Historic Cooking Fires

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chrisanson
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Postby chrisanson » Fri Aug 21, 2009 2:15 pm

Colin Middleton wrote:Back to the subject, some-one posted these very nice links in the Friends and Gossip section on cooking pots:

A raised fire:
http://en.wikipedia.org/wiki/File:Medieval_kitchen.jpg

A slightly raised fire-bead/hearth:
http://www.sewerhistory.org/images/wh/whm/whm03.jpg

And back to a picute of a pot hung over a fire on the ground :D
http://www.arfjfu.com/images/medieval%20cook.jpg

Robin, It's the Iron Dwarf that you can thank for starting it with his requests for information.

Best wishes all



all very helpful mate, ta :)



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Postby Fox » Fri Aug 21, 2009 2:47 pm

paul bennett wrote:the raised fire issue is not likely to be solved by a re-enactors suggestion. It is a standard detail in all risk assessments because the insurers require it, and they dont listen


Really? What a lot of b0ll0cks.

Our insurance company hasn't even asked us for a risk assessment; and any general risk assessment is open to change for a specific site or circumstance anyway.

There's certainly no good reason why having a raised firebox would have to be part of all risk assessments.

Why would you say something like that?



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Postby hermann » Fri Aug 21, 2009 3:14 pm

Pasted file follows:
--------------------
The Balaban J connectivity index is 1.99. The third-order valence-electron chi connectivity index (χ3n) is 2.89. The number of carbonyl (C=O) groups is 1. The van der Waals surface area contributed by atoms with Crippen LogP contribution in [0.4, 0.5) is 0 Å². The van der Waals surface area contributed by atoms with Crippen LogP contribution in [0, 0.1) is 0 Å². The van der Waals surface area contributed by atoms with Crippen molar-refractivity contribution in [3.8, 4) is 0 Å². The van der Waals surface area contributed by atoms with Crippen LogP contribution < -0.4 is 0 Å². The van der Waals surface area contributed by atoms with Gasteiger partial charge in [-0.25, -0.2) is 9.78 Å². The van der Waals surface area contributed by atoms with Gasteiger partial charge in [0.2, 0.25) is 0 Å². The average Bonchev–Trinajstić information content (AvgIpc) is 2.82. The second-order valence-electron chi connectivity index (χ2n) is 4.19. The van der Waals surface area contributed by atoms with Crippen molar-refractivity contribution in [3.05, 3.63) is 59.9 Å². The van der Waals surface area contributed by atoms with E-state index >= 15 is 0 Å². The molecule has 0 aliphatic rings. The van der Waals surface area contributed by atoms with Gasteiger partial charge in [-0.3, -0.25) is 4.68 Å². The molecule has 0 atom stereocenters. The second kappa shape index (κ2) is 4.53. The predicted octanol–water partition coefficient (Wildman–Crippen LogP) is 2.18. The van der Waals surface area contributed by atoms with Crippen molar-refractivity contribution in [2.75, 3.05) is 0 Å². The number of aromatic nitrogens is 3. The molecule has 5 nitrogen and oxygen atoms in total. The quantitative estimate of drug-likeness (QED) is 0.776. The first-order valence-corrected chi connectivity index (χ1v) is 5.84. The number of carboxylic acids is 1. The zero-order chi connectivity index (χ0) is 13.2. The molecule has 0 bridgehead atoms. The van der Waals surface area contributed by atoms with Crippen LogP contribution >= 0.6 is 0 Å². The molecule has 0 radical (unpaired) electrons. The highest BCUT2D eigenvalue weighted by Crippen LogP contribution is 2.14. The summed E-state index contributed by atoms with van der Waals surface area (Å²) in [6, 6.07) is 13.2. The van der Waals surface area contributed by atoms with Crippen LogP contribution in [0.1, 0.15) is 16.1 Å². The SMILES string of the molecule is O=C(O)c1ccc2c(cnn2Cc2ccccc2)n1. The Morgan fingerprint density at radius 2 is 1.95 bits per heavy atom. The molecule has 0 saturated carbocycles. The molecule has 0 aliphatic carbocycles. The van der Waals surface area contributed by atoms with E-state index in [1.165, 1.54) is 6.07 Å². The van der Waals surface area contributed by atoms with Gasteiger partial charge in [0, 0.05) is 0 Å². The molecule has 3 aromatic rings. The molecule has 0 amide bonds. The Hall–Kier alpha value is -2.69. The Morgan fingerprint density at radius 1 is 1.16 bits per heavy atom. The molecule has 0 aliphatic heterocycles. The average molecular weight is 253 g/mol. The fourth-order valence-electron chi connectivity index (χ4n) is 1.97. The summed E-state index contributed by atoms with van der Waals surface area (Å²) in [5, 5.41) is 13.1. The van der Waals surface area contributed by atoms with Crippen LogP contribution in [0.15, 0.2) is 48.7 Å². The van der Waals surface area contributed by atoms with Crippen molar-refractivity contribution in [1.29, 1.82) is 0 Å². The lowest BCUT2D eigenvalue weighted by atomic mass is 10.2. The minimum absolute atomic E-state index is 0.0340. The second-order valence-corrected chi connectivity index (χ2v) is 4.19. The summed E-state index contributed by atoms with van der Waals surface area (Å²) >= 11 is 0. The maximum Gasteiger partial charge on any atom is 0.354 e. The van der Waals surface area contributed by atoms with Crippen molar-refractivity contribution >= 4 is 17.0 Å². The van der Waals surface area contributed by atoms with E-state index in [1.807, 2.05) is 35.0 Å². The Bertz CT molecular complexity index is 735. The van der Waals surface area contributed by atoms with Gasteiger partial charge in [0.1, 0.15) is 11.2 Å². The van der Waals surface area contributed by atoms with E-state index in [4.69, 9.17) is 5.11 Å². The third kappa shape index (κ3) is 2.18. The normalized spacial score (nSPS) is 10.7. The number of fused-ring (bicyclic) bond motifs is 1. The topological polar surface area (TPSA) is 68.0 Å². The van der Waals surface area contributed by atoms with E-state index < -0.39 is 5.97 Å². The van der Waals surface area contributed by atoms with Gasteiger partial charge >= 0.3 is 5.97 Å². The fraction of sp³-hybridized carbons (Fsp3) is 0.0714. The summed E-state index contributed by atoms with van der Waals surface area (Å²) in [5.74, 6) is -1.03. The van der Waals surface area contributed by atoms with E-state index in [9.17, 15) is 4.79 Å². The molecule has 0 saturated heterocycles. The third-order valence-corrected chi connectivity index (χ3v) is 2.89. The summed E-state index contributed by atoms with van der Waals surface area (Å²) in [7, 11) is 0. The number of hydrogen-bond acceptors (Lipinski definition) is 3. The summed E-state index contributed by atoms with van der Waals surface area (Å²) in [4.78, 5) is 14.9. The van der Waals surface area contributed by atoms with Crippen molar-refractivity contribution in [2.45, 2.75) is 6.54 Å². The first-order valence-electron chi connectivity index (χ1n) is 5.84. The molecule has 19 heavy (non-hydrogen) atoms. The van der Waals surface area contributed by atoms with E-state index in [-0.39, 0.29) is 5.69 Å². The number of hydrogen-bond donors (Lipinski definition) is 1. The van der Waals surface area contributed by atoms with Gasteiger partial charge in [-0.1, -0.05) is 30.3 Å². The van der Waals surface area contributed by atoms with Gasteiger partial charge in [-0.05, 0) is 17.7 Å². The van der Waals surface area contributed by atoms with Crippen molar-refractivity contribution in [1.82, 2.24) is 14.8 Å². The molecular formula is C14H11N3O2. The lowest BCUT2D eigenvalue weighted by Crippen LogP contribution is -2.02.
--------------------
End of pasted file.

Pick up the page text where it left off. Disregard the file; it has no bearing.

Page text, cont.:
The reason may well have to do with the status of the land on which the events are held, for example the parkland around Kelmarsh is a Scheduled Ancient Monument, so any disturbance of the ground without SAM permission is an offence. Burning can cuase problems for further investigation, as well as damaging underlying archaeology I think there would also be a risk of boundary creep. If you can have fire on the ground then why not dig a fire pit? Therefore if you specify above ground fires that can be kept under control.
The second issue is if fires are raised the size of them can be managed, ie a 2 foot by 2 foot fire firebox is more managable than a group having a bonfire, which would like happen.
The third reason will be asthetic. It can take a long time for burnt turf to recover and places like Kelmarsh and Hastings have to make money the other 51 weeks a year. In the case of somewhere like Kelmarsh this is normally done through weddings, which really on the aesthetic appeal of the site. If it has lots of burnt circles across the grounds it doesn't look quite as appealing